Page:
In honor of St. Patrick’s Day, it seems fitting to commemorate Sir William Rowan Hamilton and his discovery/invention of the quaternions, an extension of the complex numbers. This happened while he was walking with his wife near Dublin, his native city. He described the experience in an 1865 letter to his son, the Reverand Archibald H. Hamilton: Click to read the letter and see more about quaternions.
Archive for March, 2008
Suppose you want to make a blanket (or placemat, or wall hanging,…) and you want it to be, you know, mathy. One way is to pick your favorite sequence of positive integers and use that sequence to create the blanket. Click here to see how (and to discover how the picture to the left is a representation of the first 9 digits of pi).
I was recently listening to the album Johnny the Fox, recorded by the second most famous Irish rock band. The opening song on the album, “Johnny”, is a tale of a young man being pursued after having committed a crime. The climax of the song finds him in an alley, surrounded by police, and the song’s narrator describes his potential fate:
Five to one he gets away
That’s the odds I’m gonna give
Five to four they blast him away
Three to one he’s gonna live
But what exactly does that mean? Giving odds of 3 to 1 means that if someone were to bet that Johnny gets away, for each 1 dollar that was wagered, the house would pay winnings of 3 dollars. If I offer 3:1 odds, I must believe that for every 1 dollar winning bet, there will be a matching 3 dollars bet on losing outcomes. Thus 3 to 1 odds corresponds to the judgement that 1 out of every 4 dollars wagered will be on that particular outcome, a probability of 1/4.
In the case of the song “Johnny”, we find that the odds being offered (5:1, 5:4, and 3:1) correspond to the probabilities 1/6, 4/9, and 1/4, which add to (6+16+9)/36 = 31/36. Since these probabilities don’t add to 1, this isn’t a zero-sum game, and someone has the advantage. But who?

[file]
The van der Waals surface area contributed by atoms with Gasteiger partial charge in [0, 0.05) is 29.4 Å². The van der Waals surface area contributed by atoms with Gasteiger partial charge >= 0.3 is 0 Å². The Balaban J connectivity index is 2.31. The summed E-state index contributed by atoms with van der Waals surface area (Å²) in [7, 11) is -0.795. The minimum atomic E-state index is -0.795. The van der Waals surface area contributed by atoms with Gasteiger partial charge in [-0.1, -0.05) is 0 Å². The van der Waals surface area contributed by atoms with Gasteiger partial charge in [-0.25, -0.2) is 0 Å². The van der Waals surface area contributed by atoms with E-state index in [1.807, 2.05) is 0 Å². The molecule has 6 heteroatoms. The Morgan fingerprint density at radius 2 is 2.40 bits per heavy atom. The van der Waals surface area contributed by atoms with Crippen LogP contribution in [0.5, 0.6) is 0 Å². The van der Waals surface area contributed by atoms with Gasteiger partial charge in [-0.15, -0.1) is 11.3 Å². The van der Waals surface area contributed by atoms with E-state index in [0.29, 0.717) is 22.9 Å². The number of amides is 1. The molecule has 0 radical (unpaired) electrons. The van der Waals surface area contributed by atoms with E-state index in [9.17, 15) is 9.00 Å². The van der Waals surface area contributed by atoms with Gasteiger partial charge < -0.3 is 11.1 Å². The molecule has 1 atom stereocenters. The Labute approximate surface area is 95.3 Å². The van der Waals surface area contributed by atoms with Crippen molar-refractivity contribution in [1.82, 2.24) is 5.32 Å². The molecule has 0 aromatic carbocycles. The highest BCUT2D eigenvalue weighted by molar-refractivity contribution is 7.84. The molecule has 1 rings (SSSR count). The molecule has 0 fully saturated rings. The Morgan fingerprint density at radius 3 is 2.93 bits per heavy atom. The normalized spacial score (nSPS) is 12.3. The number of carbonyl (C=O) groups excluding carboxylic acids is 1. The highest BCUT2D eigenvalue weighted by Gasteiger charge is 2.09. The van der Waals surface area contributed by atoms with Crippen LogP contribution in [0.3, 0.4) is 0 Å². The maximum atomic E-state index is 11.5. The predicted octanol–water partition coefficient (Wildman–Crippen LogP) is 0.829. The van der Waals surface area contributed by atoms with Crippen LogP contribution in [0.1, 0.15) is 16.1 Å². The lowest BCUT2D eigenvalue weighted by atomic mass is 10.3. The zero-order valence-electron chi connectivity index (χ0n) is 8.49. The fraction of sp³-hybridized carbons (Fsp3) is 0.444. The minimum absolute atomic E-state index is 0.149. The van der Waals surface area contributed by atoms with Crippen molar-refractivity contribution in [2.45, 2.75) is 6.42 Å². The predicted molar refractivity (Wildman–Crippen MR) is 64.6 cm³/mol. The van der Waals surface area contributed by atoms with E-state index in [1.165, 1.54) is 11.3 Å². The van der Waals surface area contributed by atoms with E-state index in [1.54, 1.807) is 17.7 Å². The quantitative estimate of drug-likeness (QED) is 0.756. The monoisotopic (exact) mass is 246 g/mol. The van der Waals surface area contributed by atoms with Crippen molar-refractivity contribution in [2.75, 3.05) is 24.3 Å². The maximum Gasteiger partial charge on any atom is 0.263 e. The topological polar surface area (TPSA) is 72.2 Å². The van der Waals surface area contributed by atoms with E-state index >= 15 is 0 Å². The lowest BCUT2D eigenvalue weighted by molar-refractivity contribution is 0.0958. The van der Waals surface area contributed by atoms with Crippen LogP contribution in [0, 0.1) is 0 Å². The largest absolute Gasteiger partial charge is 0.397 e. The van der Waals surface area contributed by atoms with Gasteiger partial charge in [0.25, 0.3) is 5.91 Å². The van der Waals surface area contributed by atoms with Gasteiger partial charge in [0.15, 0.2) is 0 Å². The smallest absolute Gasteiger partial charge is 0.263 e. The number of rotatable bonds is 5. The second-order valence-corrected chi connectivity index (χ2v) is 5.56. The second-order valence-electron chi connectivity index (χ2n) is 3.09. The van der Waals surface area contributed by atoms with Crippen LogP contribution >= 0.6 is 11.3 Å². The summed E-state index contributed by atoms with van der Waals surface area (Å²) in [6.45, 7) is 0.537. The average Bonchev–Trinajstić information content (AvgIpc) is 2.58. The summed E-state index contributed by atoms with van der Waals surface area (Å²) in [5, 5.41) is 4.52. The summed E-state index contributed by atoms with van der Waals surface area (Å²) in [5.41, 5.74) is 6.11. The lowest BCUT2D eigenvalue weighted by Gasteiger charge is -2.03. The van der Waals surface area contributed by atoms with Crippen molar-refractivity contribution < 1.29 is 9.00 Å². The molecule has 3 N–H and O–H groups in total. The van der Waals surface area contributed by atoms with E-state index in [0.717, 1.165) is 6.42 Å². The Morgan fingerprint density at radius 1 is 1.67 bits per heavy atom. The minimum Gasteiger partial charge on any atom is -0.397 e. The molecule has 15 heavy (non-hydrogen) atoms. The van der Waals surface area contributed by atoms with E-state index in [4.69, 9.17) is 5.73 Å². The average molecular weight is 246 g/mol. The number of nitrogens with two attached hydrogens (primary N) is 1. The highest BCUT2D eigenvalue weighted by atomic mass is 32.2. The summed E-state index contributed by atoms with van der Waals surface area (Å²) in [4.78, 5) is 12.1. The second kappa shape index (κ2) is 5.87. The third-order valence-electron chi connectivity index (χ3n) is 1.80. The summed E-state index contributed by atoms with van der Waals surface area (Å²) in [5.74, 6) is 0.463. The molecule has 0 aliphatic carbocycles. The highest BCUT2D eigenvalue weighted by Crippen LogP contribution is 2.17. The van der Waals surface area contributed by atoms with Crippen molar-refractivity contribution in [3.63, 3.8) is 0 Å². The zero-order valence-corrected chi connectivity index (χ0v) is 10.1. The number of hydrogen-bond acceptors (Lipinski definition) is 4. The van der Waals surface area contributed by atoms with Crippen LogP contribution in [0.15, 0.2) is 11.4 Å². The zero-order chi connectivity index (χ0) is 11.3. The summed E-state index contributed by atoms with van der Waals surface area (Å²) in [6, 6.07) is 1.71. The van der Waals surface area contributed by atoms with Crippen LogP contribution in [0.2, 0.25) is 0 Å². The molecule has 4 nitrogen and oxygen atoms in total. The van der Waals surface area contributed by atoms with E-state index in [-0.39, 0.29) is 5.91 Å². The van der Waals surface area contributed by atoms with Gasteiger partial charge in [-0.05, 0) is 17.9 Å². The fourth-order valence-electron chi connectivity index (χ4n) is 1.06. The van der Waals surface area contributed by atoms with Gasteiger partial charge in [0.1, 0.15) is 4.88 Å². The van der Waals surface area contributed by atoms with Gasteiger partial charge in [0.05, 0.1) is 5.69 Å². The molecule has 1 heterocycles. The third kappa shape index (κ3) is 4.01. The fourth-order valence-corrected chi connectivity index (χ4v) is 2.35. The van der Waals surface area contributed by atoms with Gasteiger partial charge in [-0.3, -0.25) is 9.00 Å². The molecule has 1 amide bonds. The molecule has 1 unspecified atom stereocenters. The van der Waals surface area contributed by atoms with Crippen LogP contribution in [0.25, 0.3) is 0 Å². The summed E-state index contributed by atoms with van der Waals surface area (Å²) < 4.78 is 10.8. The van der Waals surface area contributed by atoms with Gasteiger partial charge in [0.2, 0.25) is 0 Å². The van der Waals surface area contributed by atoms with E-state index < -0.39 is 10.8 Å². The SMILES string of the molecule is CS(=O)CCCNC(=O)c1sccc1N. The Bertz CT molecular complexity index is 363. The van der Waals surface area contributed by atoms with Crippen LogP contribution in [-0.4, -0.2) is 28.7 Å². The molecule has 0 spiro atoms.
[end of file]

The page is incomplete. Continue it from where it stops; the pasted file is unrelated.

When it comes time to pay off the bets, the situation is quite clear. One of the potential outcomes has actually occurred, and the payoff odds (assuming a zero-sum game) will simply be the ratio of the total money wagered divided by the amount wagered on that outcome.
In the case of three possible outcomes, if we assume that the total wagers have been $a, $b, and $c on the three outcomes, and set $s = $a+$b+$c, we’d have odds of
with corresponding probabilities a/s, b/s, c/s, adding to 1.
Alternately, if the house takes a cut of the total wagers as profit (as happens at parimutuel betting facilities, such as race tracks, in the USA), the amount of money available to pay to gamblers isn’t $s, but rather $s-p, where $p is the profit from the race for the house. In that case, the odds offered would be
whose probabilities would be a/(s-p), b/(s-p), and c/(s-p), with sum s/(s-p), a probability that is slightly more than 100%.
In general, we’d expect the sum of the probabilities from the odds to add to more than 1, and it appears that the scenario described by lyricist Phil Lynott in “Johnny” isn’t one he will profit from. Good thing Phil was a musician and not a bookie.
In the first race on March 14 at Bay Meadows Race Track, the actual odds after the race were 21:10, 309:10, 3:5, 31:5, and 9:1; as probabilities, these become 10/31, 10/319, 5/8, 5/36, and 1/10, whose sum is 4335479 / 3560040 = 4335479 / (4335479 – 775439), so in practice they had set aside $755439 out of every $4,335,479 wagered (roughly 18%).
There are several notions of probability lurking here. The bookie setting odds is trying to anticipate how gamblers are going to wager. In theory, gamblers are trying to anticipate the actual likelihood of each outcome occuring, then comparing that to the odds offered, and maximizing their expected value. But the bookies know this, and act accordingly. And from there it gets complex.
Shades of: In theory, theory and practice are the same. In practice, they are quite different. (Paraphrasing Einstein, or Popper, or Yogi Berra, or any one of a number of 20th C philosophers….)
Yes, it’s March 13 and the countdown to Pi Day has begun! While people gather round and sing Pi Day Songs, you can make Aunt Mattie’s Lemon Pie. Aunt Mattie worked for my grandmother’s family, and was known for her pies: chocolate, butterscotch, and lemon. My grandmother once carefully measured and wrote down the ingredients that Aunt Mattie used, giving the recipe shown here. (Hmmm. It looks like this card could well be that original recipe. I am, perhaps, the messiest cook I know.) Click here to see Godzilla demonstrate how to cook a lemon pie.
Remember TwoPi’s post on Song Charts — charts or graphs used to illustrate the title of a song (or sometimes its lyrics)? Wishing there were more? It’s your lucky day!
The flikr pool is growing rapidly — yeah, there are a few more I recognize!
And finally, in the Comments of the original post Ken Knowles pointed out a whole article in the Village Voice using math charts to analyze the song “This is Why I’m Hot” by Mims. It’s a fabulous read. And if, like me, you’re Hopelessly Out Of Touch with most kinds of music, here’s a 4-minute video to accompany the article:
Only have 2-minutes? Then look at this version instead.
Looking for another card trick? This one only requires simple counting and moving cards around but it’s mostly done behind your back so it’s a little tricky (as it were).